US consumer spending and income decline, but a rebound is expected | Business and economic news
Consumer spending and personal income are expected to rebound in March as Americans receive stimulus checks.
Consumer spending and personal income both fell sharply in February, as severe winter storms disrupted shopping in many parts of the United States and the government completed the distribution of $ 600 in relief.
However, both are expected to rebound strongly this month, as more people are vaccinated against the coronavirus – and as they are aware of a second round of pandemic aid, this time in larger individual payments of 1,400. dollars.
Consumer spending fell 1% last month, the Commerce Department reported on Friday, the biggest drop since last April, when spending fell 12.4% as the country was gripped by the global pandemic of coronavirus.
Revenue fell a record 7.1% last month, a time when the government made the bulk of the 600 payments of December’s $ 900 billion relief bill.
Temperatures are rising with the onset of spring in the United States, which means consumers will be increasingly active, and the Treasury Department reported this week that it had made 127 million payments totaling $ 325 billion. in the first two weeks after President Joe Biden signed the last one. an economic support program totaling $ 1.9 trillion.
“With $ 1,400 stimulus checks entering bank accounts, health conditions improving and the weather warming, American consumers look set for a spring bloom,” said Gregory Daco, economist Chief American at Oxford Economics.
Consumer spending, which is closely watched as it accounts for 70% of US economic activity, jumped 3.4% in January. Personal income, which is fueling future spending, jumped 10.1% in the same month the United States distributed $ 600 in checks.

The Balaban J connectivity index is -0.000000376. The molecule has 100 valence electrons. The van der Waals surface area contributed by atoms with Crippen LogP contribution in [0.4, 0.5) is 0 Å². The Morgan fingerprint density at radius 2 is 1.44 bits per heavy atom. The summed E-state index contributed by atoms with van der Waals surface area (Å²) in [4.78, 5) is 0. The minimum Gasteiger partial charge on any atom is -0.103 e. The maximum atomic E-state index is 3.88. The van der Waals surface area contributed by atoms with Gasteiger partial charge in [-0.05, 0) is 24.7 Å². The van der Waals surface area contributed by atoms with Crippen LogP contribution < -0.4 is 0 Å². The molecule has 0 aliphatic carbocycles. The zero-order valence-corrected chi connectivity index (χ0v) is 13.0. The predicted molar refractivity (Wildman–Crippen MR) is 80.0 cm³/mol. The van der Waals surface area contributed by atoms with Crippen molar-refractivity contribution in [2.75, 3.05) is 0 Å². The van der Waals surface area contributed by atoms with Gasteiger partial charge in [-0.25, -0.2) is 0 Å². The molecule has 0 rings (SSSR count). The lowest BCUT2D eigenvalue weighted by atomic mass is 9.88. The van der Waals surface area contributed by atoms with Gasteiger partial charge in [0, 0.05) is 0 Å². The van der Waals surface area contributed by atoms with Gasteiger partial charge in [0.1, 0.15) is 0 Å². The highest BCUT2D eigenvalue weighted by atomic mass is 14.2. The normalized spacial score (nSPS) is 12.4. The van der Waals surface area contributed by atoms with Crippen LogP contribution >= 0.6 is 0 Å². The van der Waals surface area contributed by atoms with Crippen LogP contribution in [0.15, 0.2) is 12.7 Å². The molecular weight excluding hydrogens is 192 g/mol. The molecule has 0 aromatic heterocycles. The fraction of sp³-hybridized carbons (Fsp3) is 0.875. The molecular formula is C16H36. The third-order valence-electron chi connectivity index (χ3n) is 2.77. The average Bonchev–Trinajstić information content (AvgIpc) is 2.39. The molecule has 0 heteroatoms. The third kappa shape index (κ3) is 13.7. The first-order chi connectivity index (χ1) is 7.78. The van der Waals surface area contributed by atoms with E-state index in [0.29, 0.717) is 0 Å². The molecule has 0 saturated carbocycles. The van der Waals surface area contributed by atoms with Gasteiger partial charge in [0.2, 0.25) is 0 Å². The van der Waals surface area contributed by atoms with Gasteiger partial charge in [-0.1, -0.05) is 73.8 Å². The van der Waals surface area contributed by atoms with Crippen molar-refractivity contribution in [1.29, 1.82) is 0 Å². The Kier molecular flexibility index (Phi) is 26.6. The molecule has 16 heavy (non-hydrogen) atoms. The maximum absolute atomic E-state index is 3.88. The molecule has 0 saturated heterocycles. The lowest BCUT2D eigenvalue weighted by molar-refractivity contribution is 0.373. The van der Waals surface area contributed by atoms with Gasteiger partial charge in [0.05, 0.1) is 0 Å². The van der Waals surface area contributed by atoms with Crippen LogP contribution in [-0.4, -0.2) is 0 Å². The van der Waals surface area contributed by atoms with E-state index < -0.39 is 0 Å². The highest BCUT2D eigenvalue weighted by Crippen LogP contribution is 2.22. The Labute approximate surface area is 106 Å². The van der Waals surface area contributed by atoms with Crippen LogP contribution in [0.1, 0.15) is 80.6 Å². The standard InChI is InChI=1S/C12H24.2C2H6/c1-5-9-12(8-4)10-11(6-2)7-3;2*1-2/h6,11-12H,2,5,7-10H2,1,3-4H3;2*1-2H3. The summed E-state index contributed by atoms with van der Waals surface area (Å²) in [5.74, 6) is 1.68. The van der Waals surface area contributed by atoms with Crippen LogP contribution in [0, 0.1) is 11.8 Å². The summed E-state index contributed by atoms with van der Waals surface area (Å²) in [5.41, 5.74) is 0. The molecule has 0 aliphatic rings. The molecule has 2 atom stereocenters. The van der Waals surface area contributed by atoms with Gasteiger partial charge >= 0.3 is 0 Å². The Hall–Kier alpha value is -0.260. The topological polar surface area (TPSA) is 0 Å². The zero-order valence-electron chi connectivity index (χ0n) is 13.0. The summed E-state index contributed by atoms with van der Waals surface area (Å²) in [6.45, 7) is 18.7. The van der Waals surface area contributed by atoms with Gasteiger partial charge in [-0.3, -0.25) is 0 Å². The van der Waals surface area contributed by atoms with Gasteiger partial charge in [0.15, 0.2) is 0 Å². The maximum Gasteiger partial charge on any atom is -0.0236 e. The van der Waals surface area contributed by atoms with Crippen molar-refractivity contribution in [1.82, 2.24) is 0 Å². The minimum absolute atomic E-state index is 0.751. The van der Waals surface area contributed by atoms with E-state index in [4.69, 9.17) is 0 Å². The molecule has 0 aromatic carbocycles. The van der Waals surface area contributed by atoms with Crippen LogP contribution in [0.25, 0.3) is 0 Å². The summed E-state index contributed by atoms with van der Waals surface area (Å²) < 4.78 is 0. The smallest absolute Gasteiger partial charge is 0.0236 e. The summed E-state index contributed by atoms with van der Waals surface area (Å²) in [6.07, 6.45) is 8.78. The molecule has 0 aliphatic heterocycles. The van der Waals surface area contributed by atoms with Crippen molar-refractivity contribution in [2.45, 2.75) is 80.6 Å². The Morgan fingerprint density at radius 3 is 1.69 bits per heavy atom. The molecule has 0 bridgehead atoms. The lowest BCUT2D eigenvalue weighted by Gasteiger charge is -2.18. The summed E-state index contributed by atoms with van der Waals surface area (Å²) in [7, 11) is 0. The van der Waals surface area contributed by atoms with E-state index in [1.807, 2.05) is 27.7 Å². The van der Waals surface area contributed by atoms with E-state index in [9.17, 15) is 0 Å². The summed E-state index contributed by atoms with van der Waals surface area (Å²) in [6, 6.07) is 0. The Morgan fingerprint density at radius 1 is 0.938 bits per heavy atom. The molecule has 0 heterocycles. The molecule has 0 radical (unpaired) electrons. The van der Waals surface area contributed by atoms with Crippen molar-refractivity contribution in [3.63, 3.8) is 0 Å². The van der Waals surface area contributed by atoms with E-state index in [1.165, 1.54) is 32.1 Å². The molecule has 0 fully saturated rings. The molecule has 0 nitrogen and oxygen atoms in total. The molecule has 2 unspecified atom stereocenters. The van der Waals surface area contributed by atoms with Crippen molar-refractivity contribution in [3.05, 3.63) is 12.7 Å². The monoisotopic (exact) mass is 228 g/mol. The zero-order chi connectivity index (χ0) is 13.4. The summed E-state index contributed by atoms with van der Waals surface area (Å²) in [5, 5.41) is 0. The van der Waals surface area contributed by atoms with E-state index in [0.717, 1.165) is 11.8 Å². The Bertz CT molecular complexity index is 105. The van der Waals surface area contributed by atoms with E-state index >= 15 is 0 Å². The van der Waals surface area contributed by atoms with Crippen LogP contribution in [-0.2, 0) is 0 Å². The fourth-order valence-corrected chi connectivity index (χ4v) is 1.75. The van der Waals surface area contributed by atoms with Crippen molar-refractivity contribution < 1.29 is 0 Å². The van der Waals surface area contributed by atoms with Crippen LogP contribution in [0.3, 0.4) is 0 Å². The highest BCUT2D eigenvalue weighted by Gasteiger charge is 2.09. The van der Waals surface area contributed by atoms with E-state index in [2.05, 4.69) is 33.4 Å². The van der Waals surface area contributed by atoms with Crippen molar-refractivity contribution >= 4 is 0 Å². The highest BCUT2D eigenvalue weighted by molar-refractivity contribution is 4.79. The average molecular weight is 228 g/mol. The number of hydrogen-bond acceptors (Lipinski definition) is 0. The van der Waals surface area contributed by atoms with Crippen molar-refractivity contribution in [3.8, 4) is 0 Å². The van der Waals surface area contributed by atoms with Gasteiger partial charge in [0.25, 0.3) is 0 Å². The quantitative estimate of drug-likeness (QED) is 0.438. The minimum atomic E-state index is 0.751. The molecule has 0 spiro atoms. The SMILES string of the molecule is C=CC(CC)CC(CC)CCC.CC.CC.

All the government support and the Federal Reserve’s extremely low interest rate policies have raised concerns that inflation will take off as the economy opens up. An expenditure-linked price gauge tracked by Fed officials showed a 1.6% increase in the 12 months ending in February, down from 1.4% in January.
However, much of this increase reflects rising energy costs. Core inflation, by this measure, rose 1.4% for the 12 months ending in February, down from a 1.5% gain in January. Inflation readings remain below the Fed’s 2 percent target for annual price increases, and Fed Chairman Jerome Powell this week reiterated that any rise in inflation this year should be temporary .
In addition to the push for another round of stimulus checks, economists believe spending will be supported this year by the build-up of household savings over the past year as consumers have stayed on the sidelines. away from restaurants and canceling their vacations. The government reported that personal savings amounted to $ 2.41 trillion, with a savings rate – saving as a percentage of after-tax income – of 13.6%.
The overall economy, measured by gross domestic product, grew at an annual rate of 4.3% in the fourth quarter, capping a year when gross domestic product (GDP) plunged 3.5%, the biggest decline annual for over seven decades.
Mark Zandi, chief economist at Moody’s Analytics, said he expects GDP, fueled by strong consumer spending, to grow 5.1% annually this quarter, followed by quarterly growth rates that will continue to rise. for the rest of the year, giving the economy 6% growth. for the whole of 2021, the best performance in 37 years.
“It will be a booming year,” Zandi said. “The economy will be helped by the end of the pandemic that will make people comfortable to go out, with massive support from the federal government and pent-up consumer demand.